Self-identity is one of the vital themes of one’s freedom as a human being. One cannot be a human being without a unique identity. An identity of a person ought to be one that is chosen by that person. When an identity is forced upon that person, then he or she is not their true self. This is not self-identity but an identity that is socially constructed. Identity can be taken away or altered in a human in the form of their bodies, minds, grief, trauma, etc. In the texts studied in this course, one can find an array of different forms in which the identity of the character has been altered or taken away from them. The texts I mention in this essay are Beloved by Toni Morrison, and 4.48 Psychosis by Sarah Kane. In Beloved, Sethe among other characters of the novel is a slave whose identity is taken by social construct of discrimination and the extreme racism of her time causing immeasurable pain. As a slave, Sethe is more of a liability than a woman. When Sethe escapes from human slavery, she is still enslaved by the remnants of slavery within herself. This includes memories that induce fear and trauma. Sethe never truly belongs to herself until re-memory. Until re-memory, Sethe is “nobody”. Sethe does not have an identity she herself has chosen. Work and negligence forces itself upon her body and mind from the time she was enslaved, thus compelling her into taking extreme actions even when she is “free”. Sethe attempts to kill her children in fear they will also be enslaved. Instead, she only manages to kill one of her daughters by cutting her throat with a saw (Morrison). This action shows that Sethe’s identity of sane humanity is taken from her and is encouraged to act as an overprotective animal-like mother. Sethe is forced to be a slave to owners. When she is free, Sethe is enslavement is restricted by the trauma of slavery and her missing identity. Re-memory is the only way she is freed from her past and can live within her own self-identity. While Sethe’s identity is taken by the slavery of her body, the character in Sarah Kane’s play 4.48 Psychosis has her identity taken away by her own mind. It is revealed early in 4.48 Psychosis that the main character (who remains unnamed throughout the entire play) suffers from clinically diagnosed “pathological grief” (Kane). The name of the play; 4.48 Psychosis is derived from the time of when the speaker is often awake from crippling depression. It is when she decides to hang herself. (Kane). The speaker cannot place actions unto her body and cannot make decisions she wants to because of her illness, thus making her “nothing”. The speaker becomes a body to dissect. The speaker is overrun by medications that don’t help and doctors who only “take a piss” (Kane). Self-identity is not possible for the speaker in 4.48 Psychosis. The thesis of this assignment attempts to prove that self-identity can only be attained through freedom from trauma, using both texts.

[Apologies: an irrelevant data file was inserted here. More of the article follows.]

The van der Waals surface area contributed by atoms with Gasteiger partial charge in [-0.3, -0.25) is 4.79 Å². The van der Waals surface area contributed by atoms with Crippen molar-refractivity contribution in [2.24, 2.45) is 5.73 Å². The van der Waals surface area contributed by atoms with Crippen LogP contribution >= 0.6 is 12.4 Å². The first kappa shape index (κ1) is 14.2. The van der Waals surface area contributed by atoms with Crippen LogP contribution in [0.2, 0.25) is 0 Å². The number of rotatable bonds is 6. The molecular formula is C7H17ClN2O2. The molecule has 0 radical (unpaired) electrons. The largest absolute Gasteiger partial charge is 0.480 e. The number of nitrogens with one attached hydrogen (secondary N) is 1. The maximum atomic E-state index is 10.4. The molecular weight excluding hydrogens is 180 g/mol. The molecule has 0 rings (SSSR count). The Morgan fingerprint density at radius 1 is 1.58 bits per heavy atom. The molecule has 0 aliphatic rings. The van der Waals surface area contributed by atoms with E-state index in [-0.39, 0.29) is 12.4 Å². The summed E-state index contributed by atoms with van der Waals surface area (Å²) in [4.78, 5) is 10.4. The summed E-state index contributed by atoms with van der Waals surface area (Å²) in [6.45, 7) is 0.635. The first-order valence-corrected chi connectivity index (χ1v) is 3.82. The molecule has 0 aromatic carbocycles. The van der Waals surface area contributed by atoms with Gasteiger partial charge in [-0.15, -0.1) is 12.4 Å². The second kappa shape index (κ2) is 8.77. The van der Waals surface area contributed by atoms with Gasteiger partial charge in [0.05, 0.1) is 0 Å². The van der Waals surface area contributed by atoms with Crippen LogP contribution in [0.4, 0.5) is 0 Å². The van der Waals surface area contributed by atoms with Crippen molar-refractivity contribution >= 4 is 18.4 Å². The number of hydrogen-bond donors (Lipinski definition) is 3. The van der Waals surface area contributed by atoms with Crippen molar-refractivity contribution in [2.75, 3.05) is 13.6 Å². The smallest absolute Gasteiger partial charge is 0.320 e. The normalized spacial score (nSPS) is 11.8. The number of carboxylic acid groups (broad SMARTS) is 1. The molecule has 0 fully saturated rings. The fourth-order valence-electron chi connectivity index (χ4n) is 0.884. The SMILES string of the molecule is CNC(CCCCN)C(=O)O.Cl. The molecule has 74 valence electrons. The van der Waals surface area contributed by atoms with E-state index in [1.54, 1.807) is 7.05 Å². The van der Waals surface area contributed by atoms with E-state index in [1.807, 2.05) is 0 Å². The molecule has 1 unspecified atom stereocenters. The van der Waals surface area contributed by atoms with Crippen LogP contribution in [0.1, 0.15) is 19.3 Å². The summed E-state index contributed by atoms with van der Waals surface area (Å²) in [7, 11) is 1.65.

The ultimate theme in Beloved that contributes to the loss of Sethe’s identity is slavery. In the beginning of the novel, the reader learns that Sethe has been an ex-slave for around eighteen years. Sethe lives with her youngest daughter Denver. Sethe’s dead daughter Beloved haunts their home, 124 Bluestone Road. Although slavery should no longer be present in Sethe’s life, suffering in the sense of the sublime still is. The theme of the haunted at the beginning of the novel is introduced even when slavery is supposedly finished with Sethe. Critics describe slavery as a ghost (Bast). This image suggests that slavery is not an entity that goes away when the mortal part of the entity is dead. Slavery is somewhat immortal. If slavery is immortal and slavery is what causes Sethe’s separation with her identity, then one can imagine the difficulty, even the impossibility of Sethe regaining such identity at all. There is still a way in which Sethe could regain the fullness of herself. Linda Koolish resolves this regaining of identity after slavery as a “struggle for psychic wholeness … which requires to access painful memories” (Bast). In Beloved, Sethe must first face her past; the “painful memories” that keep her enslaved and keeps the ghost of slavery within her. Sethe’s most painful memory is the one where she murders her daughter. Sethe cuts her daughter’s throat in grave attempt to save her from slavery. Sethe was desperate to keep her children away from the treatment that Sethe had faced during slavery (Morrison). This occurrence demonstrates the ghost that slavery is. Although Sethe had killed her daughter out of an abundance of love for her through her attempt to “save” her from slavery, Sethe is haunted by Beloved’s ghost even when freedom should have been claimed through her daughter’s death. Slavery and the ghost of slavery thereafter is the biggest part of Sethe’s identity. Until she relives what has caused her pain, she cannot achieve the “psychic wholeness” a person should have (Koolish).